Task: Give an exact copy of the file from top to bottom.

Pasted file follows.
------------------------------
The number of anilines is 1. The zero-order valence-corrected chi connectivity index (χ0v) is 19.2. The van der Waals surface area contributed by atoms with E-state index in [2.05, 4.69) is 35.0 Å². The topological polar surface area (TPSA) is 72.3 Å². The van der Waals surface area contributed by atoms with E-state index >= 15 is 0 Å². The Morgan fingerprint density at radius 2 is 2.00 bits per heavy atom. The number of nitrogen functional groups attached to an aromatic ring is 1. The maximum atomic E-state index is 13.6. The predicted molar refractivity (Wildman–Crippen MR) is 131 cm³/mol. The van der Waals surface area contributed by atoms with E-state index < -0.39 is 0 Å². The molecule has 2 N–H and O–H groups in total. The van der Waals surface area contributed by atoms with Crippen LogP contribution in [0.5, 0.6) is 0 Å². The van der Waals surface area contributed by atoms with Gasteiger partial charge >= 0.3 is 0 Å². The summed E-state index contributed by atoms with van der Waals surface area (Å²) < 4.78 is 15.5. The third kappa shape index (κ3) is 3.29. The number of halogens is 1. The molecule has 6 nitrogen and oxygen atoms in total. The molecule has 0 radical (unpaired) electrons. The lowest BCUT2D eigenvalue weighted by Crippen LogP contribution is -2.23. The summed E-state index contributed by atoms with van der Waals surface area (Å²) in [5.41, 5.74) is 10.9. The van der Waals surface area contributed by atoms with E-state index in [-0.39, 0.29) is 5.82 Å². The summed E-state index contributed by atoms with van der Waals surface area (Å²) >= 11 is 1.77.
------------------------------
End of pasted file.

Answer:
The number of anilines is 1. The zero-order valence-corrected chi connectivity index (χ0v) is 19.2. The van der Waals surface area contributed by atoms with E-state index in [2.05, 4.69) is 35.0 Å². The topological polar surface area (TPSA) is 72.3 Å². The van der Waals surface area contributed by atoms with E-state index >= 15 is 0 Å². The Morgan fingerprint density at radius 2 is 2.00 bits per heavy atom. The number of nitrogen functional groups attached to an aromatic ring is 1. The maximum atomic E-state index is 13.6. The predicted molar refractivity (Wildman–Crippen MR) is 131 cm³/mol. The van der Waals surface area contributed by atoms with E-state index < -0.39 is 0 Å². The molecule has 2 N–H and O–H groups in total. The van der Waals surface area contributed by atoms with Crippen LogP contribution in [0.5, 0.6) is 0 Å². The van der Waals surface area contributed by atoms with Gasteiger partial charge >= 0.3 is 0 Å². The summed E-state index contributed by atoms with van der Waals surface area (Å²) < 4.78 is 15.5. The third kappa shape index (κ3) is 3.29. The number of halogens is 1. The molecule has 6 nitrogen and oxygen atoms in total. The molecule has 0 radical (unpaired) electrons. The lowest BCUT2D eigenvalue weighted by Crippen LogP contribution is -2.23. The summed E-state index contributed by atoms with van der Waals surface area (Å²) in [5.41, 5.74) is 10.9. The van der Waals surface area contributed by atoms with E-state index in [-0.39, 0.29) is 5.82 Å². The summed E-state index contributed by atoms with van der Waals surface area (Å²) >= 11 is 1.77.